Stories from Physics for 11-14 14-16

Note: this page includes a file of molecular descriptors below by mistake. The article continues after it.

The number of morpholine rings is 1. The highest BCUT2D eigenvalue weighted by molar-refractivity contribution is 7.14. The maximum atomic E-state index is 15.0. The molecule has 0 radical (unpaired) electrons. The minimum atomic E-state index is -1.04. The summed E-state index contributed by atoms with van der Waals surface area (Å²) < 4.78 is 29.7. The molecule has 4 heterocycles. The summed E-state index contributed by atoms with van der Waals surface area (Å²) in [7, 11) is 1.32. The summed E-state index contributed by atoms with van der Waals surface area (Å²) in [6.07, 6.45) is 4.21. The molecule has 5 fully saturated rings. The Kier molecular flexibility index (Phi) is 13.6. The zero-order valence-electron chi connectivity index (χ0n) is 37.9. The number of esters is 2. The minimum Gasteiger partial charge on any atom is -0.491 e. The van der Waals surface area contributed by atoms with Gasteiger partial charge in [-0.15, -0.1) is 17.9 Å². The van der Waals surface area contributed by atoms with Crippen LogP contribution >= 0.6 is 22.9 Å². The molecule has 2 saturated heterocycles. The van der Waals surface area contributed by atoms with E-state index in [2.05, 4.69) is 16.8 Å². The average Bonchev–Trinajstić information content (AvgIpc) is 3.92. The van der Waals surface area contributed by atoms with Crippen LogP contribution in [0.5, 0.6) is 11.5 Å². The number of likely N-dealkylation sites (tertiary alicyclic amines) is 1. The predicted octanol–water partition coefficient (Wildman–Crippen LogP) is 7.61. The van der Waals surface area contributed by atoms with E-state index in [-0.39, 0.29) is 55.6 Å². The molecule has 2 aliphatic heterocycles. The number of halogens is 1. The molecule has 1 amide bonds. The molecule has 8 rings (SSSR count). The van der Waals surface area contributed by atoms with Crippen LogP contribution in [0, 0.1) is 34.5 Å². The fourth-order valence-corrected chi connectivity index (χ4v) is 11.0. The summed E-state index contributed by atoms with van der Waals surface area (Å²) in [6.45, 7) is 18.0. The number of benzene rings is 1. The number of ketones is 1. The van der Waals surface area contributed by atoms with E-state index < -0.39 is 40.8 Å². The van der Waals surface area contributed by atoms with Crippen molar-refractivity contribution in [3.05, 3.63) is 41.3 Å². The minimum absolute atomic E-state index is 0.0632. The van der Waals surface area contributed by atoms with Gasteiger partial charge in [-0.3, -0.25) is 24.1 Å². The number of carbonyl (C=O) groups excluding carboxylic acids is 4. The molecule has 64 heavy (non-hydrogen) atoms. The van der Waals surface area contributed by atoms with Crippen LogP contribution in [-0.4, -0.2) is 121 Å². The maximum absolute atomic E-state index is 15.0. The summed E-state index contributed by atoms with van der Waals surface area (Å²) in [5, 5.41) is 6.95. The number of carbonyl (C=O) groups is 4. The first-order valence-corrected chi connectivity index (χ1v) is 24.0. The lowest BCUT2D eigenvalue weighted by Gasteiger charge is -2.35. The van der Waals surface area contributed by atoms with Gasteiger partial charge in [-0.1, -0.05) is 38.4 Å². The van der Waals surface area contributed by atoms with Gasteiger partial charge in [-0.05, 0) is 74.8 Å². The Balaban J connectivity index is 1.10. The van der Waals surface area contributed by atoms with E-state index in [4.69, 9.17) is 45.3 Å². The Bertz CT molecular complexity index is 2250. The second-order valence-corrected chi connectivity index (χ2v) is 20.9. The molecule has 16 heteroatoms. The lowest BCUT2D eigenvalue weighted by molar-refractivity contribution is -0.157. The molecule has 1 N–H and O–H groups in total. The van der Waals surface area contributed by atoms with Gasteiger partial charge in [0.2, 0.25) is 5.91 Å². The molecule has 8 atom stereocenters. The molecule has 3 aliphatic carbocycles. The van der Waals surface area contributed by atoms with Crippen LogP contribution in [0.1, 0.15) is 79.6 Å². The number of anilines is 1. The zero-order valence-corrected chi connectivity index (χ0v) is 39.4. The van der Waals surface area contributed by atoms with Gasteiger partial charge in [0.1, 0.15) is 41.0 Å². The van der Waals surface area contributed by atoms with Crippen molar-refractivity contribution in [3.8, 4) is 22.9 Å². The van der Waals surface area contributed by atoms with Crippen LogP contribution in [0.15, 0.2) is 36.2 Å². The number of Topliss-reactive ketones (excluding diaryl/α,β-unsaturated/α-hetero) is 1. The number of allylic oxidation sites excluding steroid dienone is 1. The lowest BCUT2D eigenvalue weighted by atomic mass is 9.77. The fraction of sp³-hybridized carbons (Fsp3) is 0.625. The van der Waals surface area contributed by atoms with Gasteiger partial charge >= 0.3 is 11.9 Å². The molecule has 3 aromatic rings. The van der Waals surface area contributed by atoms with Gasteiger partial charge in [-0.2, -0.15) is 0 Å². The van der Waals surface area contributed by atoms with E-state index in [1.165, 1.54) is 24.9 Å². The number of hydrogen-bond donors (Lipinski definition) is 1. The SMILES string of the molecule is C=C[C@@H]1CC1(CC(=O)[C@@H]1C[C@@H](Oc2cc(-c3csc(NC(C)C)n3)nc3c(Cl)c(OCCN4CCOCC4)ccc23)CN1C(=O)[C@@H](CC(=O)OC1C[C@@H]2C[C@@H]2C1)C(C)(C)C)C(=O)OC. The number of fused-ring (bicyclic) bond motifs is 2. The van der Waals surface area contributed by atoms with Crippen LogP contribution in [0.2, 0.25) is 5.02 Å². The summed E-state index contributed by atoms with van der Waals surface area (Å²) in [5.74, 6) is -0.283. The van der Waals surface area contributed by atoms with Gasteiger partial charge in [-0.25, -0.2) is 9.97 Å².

The equations of Newtonian and relativistic gravitation do not exclude the possibility of negative mass. Counterintuitively, in one model, given a pair of bodies with equal magnitude but opposite signs of mass, a positive mass would attract a negative mass, while a negative mass would repel a positive mass (so-called ‘runaway motion’, which the model’s proposer described as ‘preposterous’). A negative gravitational mass would fall vertically downwards on the Earth, while on a negative mass planet both positive and negative mass objects would fall upwards. Researchers at Washington State University have observed a ‘negative mass’ phenomenon in a Bose-Einstein condensate. The team cooled rubidium atoms to close to absolute zero and noticed that, unlike normal materials, which accelerate in the direction of the applied force, the atoms of the condensate accelerated in the opposite direction. One of the researchers, Michael Forbes, commented that: ‘It looks like the rubidium hits an invisible wall’.